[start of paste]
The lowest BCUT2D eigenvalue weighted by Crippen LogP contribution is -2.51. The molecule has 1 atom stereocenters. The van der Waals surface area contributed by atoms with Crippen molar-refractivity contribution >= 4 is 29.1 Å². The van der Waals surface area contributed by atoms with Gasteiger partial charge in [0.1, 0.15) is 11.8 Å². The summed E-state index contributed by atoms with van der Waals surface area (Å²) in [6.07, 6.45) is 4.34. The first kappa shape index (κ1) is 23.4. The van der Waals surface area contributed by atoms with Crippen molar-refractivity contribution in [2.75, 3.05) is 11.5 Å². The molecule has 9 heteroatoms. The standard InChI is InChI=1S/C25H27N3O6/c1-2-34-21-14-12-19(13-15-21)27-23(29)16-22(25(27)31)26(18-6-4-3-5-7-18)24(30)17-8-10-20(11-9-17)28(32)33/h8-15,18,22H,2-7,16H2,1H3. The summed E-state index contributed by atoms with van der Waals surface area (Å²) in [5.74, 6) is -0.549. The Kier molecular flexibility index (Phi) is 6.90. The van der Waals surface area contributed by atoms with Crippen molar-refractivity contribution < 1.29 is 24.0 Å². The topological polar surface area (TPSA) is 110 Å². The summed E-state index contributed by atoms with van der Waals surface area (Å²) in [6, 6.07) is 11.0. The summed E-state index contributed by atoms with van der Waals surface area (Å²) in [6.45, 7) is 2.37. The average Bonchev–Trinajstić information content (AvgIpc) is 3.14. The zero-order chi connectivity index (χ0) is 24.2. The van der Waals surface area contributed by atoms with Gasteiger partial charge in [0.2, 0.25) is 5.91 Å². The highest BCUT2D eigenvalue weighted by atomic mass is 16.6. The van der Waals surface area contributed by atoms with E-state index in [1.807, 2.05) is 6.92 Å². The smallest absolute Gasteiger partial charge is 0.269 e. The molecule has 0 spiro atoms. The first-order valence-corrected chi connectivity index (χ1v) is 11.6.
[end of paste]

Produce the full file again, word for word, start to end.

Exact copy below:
The lowest BCUT2D eigenvalue weighted by Crippen LogP contribution is -2.51. The molecule has 1 atom stereocenters. The van der Waals surface area contributed by atoms with Crippen molar-refractivity contribution >= 4 is 29.1 Å². The van der Waals surface area contributed by atoms with Gasteiger partial charge in [0.1, 0.15) is 11.8 Å². The summed E-state index contributed by atoms with van der Waals surface area (Å²) in [6.07, 6.45) is 4.34. The first kappa shape index (κ1) is 23.4. The van der Waals surface area contributed by atoms with Crippen molar-refractivity contribution in [2.75, 3.05) is 11.5 Å². The molecule has 9 heteroatoms. The standard InChI is InChI=1S/C25H27N3O6/c1-2-34-21-14-12-19(13-15-21)27-23(29)16-22(25(27)31)26(18-6-4-3-5-7-18)24(30)17-8-10-20(11-9-17)28(32)33/h8-15,18,22H,2-7,16H2,1H3. The summed E-state index contributed by atoms with van der Waals surface area (Å²) in [5.74, 6) is -0.549. The Kier molecular flexibility index (Phi) is 6.90. The van der Waals surface area contributed by atoms with Crippen molar-refractivity contribution < 1.29 is 24.0 Å². The topological polar surface area (TPSA) is 110 Å². The summed E-state index contributed by atoms with van der Waals surface area (Å²) in [6, 6.07) is 11.0. The summed E-state index contributed by atoms with van der Waals surface area (Å²) in [6.45, 7) is 2.37. The average Bonchev–Trinajstić information content (AvgIpc) is 3.14. The zero-order chi connectivity index (χ0) is 24.2. The van der Waals surface area contributed by atoms with Gasteiger partial charge in [0.2, 0.25) is 5.91 Å². The highest BCUT2D eigenvalue weighted by atomic mass is 16.6. The van der Waals surface area contributed by atoms with E-state index in [1.807, 2.05) is 6.92 Å². The smallest absolute Gasteiger partial charge is 0.269 e. The molecule has 0 spiro atoms. The first-order valence-corrected chi connectivity index (χ1v) is 11.6.